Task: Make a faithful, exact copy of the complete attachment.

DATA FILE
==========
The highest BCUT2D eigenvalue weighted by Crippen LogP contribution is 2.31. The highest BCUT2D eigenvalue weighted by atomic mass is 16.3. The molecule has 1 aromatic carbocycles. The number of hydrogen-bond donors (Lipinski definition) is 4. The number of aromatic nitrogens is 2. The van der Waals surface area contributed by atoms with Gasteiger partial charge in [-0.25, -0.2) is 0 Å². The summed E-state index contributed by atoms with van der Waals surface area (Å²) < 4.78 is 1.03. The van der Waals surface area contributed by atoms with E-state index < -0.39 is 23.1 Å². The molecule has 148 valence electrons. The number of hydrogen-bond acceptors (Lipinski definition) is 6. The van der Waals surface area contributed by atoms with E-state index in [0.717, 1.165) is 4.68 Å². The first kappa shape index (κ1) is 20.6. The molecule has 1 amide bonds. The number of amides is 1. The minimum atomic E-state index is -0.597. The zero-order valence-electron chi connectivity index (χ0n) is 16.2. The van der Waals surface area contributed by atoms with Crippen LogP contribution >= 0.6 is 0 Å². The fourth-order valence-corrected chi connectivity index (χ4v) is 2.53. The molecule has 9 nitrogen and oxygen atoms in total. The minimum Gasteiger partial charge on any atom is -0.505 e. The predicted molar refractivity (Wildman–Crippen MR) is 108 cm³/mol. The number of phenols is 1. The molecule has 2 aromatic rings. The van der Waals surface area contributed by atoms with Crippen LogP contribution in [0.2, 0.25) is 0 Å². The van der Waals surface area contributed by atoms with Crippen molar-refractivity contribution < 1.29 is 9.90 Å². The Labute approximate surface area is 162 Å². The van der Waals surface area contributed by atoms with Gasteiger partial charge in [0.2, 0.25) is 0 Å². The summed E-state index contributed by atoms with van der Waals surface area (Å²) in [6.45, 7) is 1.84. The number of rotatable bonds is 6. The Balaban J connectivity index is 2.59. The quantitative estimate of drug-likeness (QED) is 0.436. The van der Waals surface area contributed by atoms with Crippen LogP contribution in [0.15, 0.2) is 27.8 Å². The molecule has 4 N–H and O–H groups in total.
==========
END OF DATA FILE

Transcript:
The highest BCUT2D eigenvalue weighted by Crippen LogP contribution is 2.31. The highest BCUT2D eigenvalue weighted by atomic mass is 16.3. The molecule has 1 aromatic carbocycles. The number of hydrogen-bond donors (Lipinski definition) is 4. The number of aromatic nitrogens is 2. The van der Waals surface area contributed by atoms with Gasteiger partial charge in [-0.25, -0.2) is 0 Å². The summed E-state index contributed by atoms with van der Waals surface area (Å²) < 4.78 is 1.03. The van der Waals surface area contributed by atoms with E-state index < -0.39 is 23.1 Å². The molecule has 148 valence electrons. The number of hydrogen-bond acceptors (Lipinski definition) is 6. The van der Waals surface area contributed by atoms with E-state index in [0.717, 1.165) is 4.68 Å². The first kappa shape index (κ1) is 20.6. The molecule has 1 amide bonds. The number of amides is 1. The minimum atomic E-state index is -0.597. The zero-order valence-electron chi connectivity index (χ0n) is 16.2. The van der Waals surface area contributed by atoms with Crippen LogP contribution >= 0.6 is 0 Å². The fourth-order valence-corrected chi connectivity index (χ4v) is 2.53. The molecule has 9 nitrogen and oxygen atoms in total. The minimum Gasteiger partial charge on any atom is -0.505 e. The predicted molar refractivity (Wildman–Crippen MR) is 108 cm³/mol. The number of phenols is 1. The molecule has 2 aromatic rings. The van der Waals surface area contributed by atoms with Crippen LogP contribution in [0.2, 0.25) is 0 Å². The van der Waals surface area contributed by atoms with Crippen molar-refractivity contribution < 1.29 is 9.90 Å². The Labute approximate surface area is 162 Å². The van der Waals surface area contributed by atoms with Gasteiger partial charge in [0.2, 0.25) is 0 Å². The summed E-state index contributed by atoms with van der Waals surface area (Å²) in [6.45, 7) is 1.84. The number of rotatable bonds is 6. The Balaban J connectivity index is 2.59. The quantitative estimate of drug-likeness (QED) is 0.436. The van der Waals surface area contributed by atoms with Crippen LogP contribution in [0.15, 0.2) is 27.8 Å². The molecule has 4 N–H and O–H groups in total.